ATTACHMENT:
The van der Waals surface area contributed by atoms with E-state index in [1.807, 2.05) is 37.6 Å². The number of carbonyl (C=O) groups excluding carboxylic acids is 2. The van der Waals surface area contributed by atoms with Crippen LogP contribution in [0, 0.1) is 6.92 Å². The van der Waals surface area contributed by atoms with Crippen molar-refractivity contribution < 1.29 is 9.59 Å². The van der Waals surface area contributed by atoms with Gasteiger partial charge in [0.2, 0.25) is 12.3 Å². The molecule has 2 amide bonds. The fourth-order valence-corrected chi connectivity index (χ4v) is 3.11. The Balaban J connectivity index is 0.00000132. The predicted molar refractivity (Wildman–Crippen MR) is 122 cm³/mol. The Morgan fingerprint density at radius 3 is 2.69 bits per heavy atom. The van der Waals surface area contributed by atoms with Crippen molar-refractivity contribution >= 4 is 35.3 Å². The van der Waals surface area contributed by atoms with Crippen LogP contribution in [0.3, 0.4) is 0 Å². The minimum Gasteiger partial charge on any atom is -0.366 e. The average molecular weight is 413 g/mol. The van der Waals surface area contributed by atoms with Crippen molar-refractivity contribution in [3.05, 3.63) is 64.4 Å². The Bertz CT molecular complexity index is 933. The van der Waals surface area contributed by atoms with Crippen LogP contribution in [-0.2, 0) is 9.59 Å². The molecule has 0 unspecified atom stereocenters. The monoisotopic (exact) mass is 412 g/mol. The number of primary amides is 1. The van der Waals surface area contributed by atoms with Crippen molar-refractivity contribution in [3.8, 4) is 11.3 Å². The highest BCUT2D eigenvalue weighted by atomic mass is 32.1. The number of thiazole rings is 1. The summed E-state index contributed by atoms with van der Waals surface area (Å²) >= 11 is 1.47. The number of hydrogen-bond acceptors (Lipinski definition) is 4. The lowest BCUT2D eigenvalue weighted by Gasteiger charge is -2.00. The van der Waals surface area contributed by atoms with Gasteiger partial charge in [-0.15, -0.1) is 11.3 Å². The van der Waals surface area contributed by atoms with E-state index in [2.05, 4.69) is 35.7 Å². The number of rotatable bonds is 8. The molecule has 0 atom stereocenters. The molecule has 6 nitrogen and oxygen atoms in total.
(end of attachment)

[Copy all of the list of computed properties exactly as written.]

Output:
The van der Waals surface area contributed by atoms with E-state index in [1.807, 2.05) is 37.6 Å². The number of carbonyl (C=O) groups excluding carboxylic acids is 2. The van der Waals surface area contributed by atoms with Crippen LogP contribution in [0, 0.1) is 6.92 Å². The van der Waals surface area contributed by atoms with Crippen molar-refractivity contribution < 1.29 is 9.59 Å². The van der Waals surface area contributed by atoms with Gasteiger partial charge in [0.2, 0.25) is 12.3 Å². The molecule has 2 amide bonds. The fourth-order valence-corrected chi connectivity index (χ4v) is 3.11. The Balaban J connectivity index is 0.00000132. The predicted molar refractivity (Wildman–Crippen MR) is 122 cm³/mol. The Morgan fingerprint density at radius 3 is 2.69 bits per heavy atom. The van der Waals surface area contributed by atoms with Crippen molar-refractivity contribution >= 4 is 35.3 Å². The van der Waals surface area contributed by atoms with Crippen LogP contribution in [0.3, 0.4) is 0 Å². The minimum Gasteiger partial charge on any atom is -0.366 e. The average molecular weight is 413 g/mol. The van der Waals surface area contributed by atoms with Crippen molar-refractivity contribution in [3.05, 3.63) is 64.4 Å². The Bertz CT molecular complexity index is 933. The van der Waals surface area contributed by atoms with Crippen LogP contribution in [-0.2, 0) is 9.59 Å². The molecule has 0 unspecified atom stereocenters. The monoisotopic (exact) mass is 412 g/mol. The number of primary amides is 1. The van der Waals surface area contributed by atoms with Crippen molar-refractivity contribution in [3.8, 4) is 11.3 Å². The highest BCUT2D eigenvalue weighted by atomic mass is 32.1. The number of thiazole rings is 1. The summed E-state index contributed by atoms with van der Waals surface area (Å²) >= 11 is 1.47. The number of hydrogen-bond acceptors (Lipinski definition) is 4. The lowest BCUT2D eigenvalue weighted by Gasteiger charge is -2.00. The van der Waals surface area contributed by atoms with Gasteiger partial charge in [-0.15, -0.1) is 11.3 Å². The van der Waals surface area contributed by atoms with E-state index in [2.05, 4.69) is 35.7 Å². The number of rotatable bonds is 8. The molecule has 0 atom stereocenters. The molecule has 6 nitrogen and oxygen atoms in total.